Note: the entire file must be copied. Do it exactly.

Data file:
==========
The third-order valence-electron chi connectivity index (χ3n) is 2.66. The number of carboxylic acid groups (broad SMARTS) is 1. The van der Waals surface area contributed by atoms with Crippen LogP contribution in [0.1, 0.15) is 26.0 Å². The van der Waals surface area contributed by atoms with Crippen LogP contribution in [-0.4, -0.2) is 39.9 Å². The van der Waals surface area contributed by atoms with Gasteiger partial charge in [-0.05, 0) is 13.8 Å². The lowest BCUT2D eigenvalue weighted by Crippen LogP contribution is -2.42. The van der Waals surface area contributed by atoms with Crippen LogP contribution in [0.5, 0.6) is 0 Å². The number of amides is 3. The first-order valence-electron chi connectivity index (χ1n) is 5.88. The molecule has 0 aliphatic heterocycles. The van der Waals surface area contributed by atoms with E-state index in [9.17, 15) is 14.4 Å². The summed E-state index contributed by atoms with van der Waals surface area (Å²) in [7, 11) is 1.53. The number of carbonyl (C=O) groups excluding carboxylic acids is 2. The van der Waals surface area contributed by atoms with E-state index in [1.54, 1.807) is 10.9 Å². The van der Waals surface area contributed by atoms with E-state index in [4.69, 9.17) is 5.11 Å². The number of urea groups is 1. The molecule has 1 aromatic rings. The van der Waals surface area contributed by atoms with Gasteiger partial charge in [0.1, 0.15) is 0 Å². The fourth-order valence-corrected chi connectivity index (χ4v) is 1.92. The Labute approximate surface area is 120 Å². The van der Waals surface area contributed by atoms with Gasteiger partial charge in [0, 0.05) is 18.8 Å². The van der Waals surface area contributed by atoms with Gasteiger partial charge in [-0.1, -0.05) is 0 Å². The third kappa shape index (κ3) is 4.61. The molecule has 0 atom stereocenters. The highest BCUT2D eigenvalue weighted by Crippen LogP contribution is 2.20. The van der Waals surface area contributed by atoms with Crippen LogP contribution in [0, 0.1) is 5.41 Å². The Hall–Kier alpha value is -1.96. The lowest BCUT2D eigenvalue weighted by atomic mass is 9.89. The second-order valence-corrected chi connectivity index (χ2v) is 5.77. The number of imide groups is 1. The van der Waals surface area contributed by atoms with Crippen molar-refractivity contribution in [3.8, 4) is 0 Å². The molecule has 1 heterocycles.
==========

The third-order valence-electron chi connectivity index (χ3n) is 2.66. The number of carboxylic acid groups (broad SMARTS) is 1. The van der Waals surface area contributed by atoms with Crippen LogP contribution in [0.1, 0.15) is 26.0 Å². The van der Waals surface area contributed by atoms with Crippen LogP contribution in [-0.4, -0.2) is 39.9 Å². The van der Waals surface area contributed by atoms with Gasteiger partial charge in [-0.05, 0) is 13.8 Å². The lowest BCUT2D eigenvalue weighted by Crippen LogP contribution is -2.42. The van der Waals surface area contributed by atoms with Crippen LogP contribution in [0.5, 0.6) is 0 Å². The number of amides is 3. The first-order valence-electron chi connectivity index (χ1n) is 5.88. The molecule has 0 aliphatic heterocycles. The van der Waals surface area contributed by atoms with E-state index in [9.17, 15) is 14.4 Å². The summed E-state index contributed by atoms with van der Waals surface area (Å²) in [7, 11) is 1.53. The number of carbonyl (C=O) groups excluding carboxylic acids is 2. The van der Waals surface area contributed by atoms with E-state index in [1.54, 1.807) is 10.9 Å². The van der Waals surface area contributed by atoms with E-state index in [4.69, 9.17) is 5.11 Å². The number of urea groups is 1. The molecule has 1 aromatic rings. The van der Waals surface area contributed by atoms with Gasteiger partial charge in [0.1, 0.15) is 0 Å². The fourth-order valence-corrected chi connectivity index (χ4v) is 1.92. The Labute approximate surface area is 120 Å². The van der Waals surface area contributed by atoms with Gasteiger partial charge in [0, 0.05) is 18.8 Å². The van der Waals surface area contributed by atoms with Gasteiger partial charge in [-0.1, -0.05) is 0 Å². The third kappa shape index (κ3) is 4.61. The molecule has 0 atom stereocenters. The highest BCUT2D eigenvalue weighted by Crippen LogP contribution is 2.20. The van der Waals surface area contributed by atoms with Crippen LogP contribution in [0, 0.1) is 5.41 Å². The Hall–Kier alpha value is -1.96. The lowest BCUT2D eigenvalue weighted by atomic mass is 9.89. The second-order valence-corrected chi connectivity index (χ2v) is 5.77. The number of imide groups is 1. The van der Waals surface area contributed by atoms with Crippen molar-refractivity contribution in [3.8, 4) is 0 Å². The molecule has 1 heterocycles.